Announcing the start of the offensive on October 17 last year, prime minister Haider al-Abadi said it would be wrapped up by Christmas.
But Isil’s counter-attack proved much fiercer than expected and troops have faced a gruelling street-to-street battle against snipers, mortar fire and suicide bombs.
While the eastern side of Mosul was liberated within two months, with the help of US-led international coalition air and ground support, the fight for the west has been slow and deadly to both Iraqi forces and civilians caught in the crossfire.
The Iraqi army does not publish its fatality statistics, but it is reported that 774 security forces have been killed and 4,600 wounded.
Meanwhile, more than 8,000 civilians have been been killed or injured and nearly 600,000 displaced. The coalition is responsible for hundreds of the deaths and have come under intense criticism for its sometimes indiscriminate air strikes.
Thursday marked a 1,000 days since the coalition began its aerial campaign against the jihadist group across its self-declared caliphate in Syria and Iraq.
According to the US department of defence, to March 31, 2017, it has carried out more than 12,500 air strikes in Iraq and 8.500 in Syria, killing some 70,000 militants.
The war against Isil had cost the US $12.5 billion (£9.6bn) since August 8, 2014 – an average daily expenditure of $13 million.
Lt Gen Othman al-Ghanmi, Iraqi Army Chief of Staff, said earlier this week that he expected the battle in the west to be completed "in a maximum of three weeks" despite the fierce resistance his troops had encountered in the Old City.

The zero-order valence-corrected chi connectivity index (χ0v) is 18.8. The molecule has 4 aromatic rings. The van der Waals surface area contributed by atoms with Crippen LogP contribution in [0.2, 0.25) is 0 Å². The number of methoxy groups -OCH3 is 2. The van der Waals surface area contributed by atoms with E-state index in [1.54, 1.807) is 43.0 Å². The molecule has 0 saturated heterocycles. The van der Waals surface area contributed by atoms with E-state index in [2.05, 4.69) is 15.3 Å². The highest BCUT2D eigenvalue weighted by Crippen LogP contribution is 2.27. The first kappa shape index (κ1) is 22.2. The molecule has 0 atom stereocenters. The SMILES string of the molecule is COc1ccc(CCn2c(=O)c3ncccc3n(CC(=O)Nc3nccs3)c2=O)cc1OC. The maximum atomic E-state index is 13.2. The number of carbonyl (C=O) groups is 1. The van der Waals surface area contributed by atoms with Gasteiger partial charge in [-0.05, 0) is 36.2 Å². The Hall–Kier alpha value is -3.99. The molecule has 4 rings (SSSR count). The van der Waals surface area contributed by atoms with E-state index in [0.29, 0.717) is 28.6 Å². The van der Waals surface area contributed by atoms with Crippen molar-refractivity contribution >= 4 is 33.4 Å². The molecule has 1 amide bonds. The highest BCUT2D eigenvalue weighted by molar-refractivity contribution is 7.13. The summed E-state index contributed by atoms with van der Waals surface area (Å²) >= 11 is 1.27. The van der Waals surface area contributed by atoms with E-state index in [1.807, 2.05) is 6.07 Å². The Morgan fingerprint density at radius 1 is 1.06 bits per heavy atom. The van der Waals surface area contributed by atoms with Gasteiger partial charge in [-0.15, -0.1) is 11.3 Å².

However, many are pessimistic Isil can be defeated in their largest urban stronghold in that time.
Col. John Dorrian, a spokesman for the American-led command in Baghdad, said on Wednesday that the Isil was “well short of a thousand fighters” in Mosul but conceded that they were “going to be very difficult to get out.”
“When in that type of dense urban terrain, a small number of fighters can control that territory,” he added.
The battle for Mosul
Why is Mosul such a key city?
As the main industrial city in northern Iraq, Mosul is a key trade hub and is rich with oil fields. Historically, it has had a diverse population and at the start of the 21st century, Arab Sunnis lived alongside Assyrian Christians, Kurds, Yazidis and Turkmen and other minorities.
Why is it important to Isil?
Mosul has been under Isil control since the summer of 2014, and is the terrorist group’s last bastion of power in Iraq. It’s an important stronghold because of its proximity to Isil territory in Syria and to Isil’s supply route through Turkey.
Who is fighting Isil?
A combined 30,000-strong army of troops from the Iraqi army, Kurdish Peshmerga and a Shia paramilitary force, which are pushing in on the city from three sides. In the run-up to the battle on October 17, a US-led coalition has been bombing key Isil targets to try to deplete resources
How many Isil fighters are in the city?
An estimated 8,000 jihadists are believed to be in the city.
What will happen to civilians?
Around 1.5million people are believed to be in the city, and have been threatened with execution by Isil if they try to leave. More than 100,000 have already fled to tent cities set up by the UN, which is trying to build more shelters for an anticipated exodus over the coming weeks and months